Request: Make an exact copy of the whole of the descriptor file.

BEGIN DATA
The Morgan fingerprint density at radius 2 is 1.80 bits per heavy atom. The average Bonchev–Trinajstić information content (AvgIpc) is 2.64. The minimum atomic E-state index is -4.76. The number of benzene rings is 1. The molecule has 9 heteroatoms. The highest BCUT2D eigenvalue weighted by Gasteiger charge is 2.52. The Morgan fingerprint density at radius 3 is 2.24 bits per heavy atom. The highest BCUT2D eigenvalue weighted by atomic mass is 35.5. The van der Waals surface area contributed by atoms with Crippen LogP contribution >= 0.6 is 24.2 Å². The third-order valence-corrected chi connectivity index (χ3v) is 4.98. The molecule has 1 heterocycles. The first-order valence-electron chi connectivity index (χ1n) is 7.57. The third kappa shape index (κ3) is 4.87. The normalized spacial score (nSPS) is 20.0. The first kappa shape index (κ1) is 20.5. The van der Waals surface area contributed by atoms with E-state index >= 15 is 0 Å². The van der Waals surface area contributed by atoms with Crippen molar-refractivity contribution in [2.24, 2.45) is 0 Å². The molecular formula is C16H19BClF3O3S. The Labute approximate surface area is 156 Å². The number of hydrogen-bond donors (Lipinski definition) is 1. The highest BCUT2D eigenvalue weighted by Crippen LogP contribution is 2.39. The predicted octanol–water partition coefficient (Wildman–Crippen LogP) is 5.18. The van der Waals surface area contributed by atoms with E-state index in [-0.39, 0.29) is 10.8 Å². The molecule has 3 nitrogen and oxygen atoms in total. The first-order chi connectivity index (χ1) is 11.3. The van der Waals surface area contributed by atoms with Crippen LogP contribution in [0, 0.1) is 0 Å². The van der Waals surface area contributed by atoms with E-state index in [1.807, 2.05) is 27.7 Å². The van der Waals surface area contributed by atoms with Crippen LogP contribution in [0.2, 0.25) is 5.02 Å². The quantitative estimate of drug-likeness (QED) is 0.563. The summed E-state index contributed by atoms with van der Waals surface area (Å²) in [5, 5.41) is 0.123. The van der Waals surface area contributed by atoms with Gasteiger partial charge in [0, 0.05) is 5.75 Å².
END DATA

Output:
The Morgan fingerprint density at radius 2 is 1.80 bits per heavy atom. The average Bonchev–Trinajstić information content (AvgIpc) is 2.64. The minimum atomic E-state index is -4.76. The number of benzene rings is 1. The molecule has 9 heteroatoms. The highest BCUT2D eigenvalue weighted by Gasteiger charge is 2.52. The Morgan fingerprint density at radius 3 is 2.24 bits per heavy atom. The highest BCUT2D eigenvalue weighted by atomic mass is 35.5. The van der Waals surface area contributed by atoms with Crippen LogP contribution >= 0.6 is 24.2 Å². The third-order valence-corrected chi connectivity index (χ3v) is 4.98. The molecule has 1 heterocycles. The first-order valence-electron chi connectivity index (χ1n) is 7.57. The third kappa shape index (κ3) is 4.87. The normalized spacial score (nSPS) is 20.0. The first kappa shape index (κ1) is 20.5. The van der Waals surface area contributed by atoms with E-state index >= 15 is 0 Å². The van der Waals surface area contributed by atoms with Crippen molar-refractivity contribution in [2.24, 2.45) is 0 Å². The molecular formula is C16H19BClF3O3S. The Labute approximate surface area is 156 Å². The number of hydrogen-bond donors (Lipinski definition) is 1. The highest BCUT2D eigenvalue weighted by Crippen LogP contribution is 2.39. The predicted octanol–water partition coefficient (Wildman–Crippen LogP) is 5.18. The van der Waals surface area contributed by atoms with E-state index in [-0.39, 0.29) is 10.8 Å². The molecule has 3 nitrogen and oxygen atoms in total. The first-order chi connectivity index (χ1) is 11.3. The van der Waals surface area contributed by atoms with Crippen LogP contribution in [0, 0.1) is 0 Å². The van der Waals surface area contributed by atoms with E-state index in [1.807, 2.05) is 27.7 Å². The van der Waals surface area contributed by atoms with Crippen LogP contribution in [0.2, 0.25) is 5.02 Å². The quantitative estimate of drug-likeness (QED) is 0.563. The summed E-state index contributed by atoms with van der Waals surface area (Å²) in [5, 5.41) is 0.123. The van der Waals surface area contributed by atoms with Gasteiger partial charge in [0, 0.05) is 5.75 Å².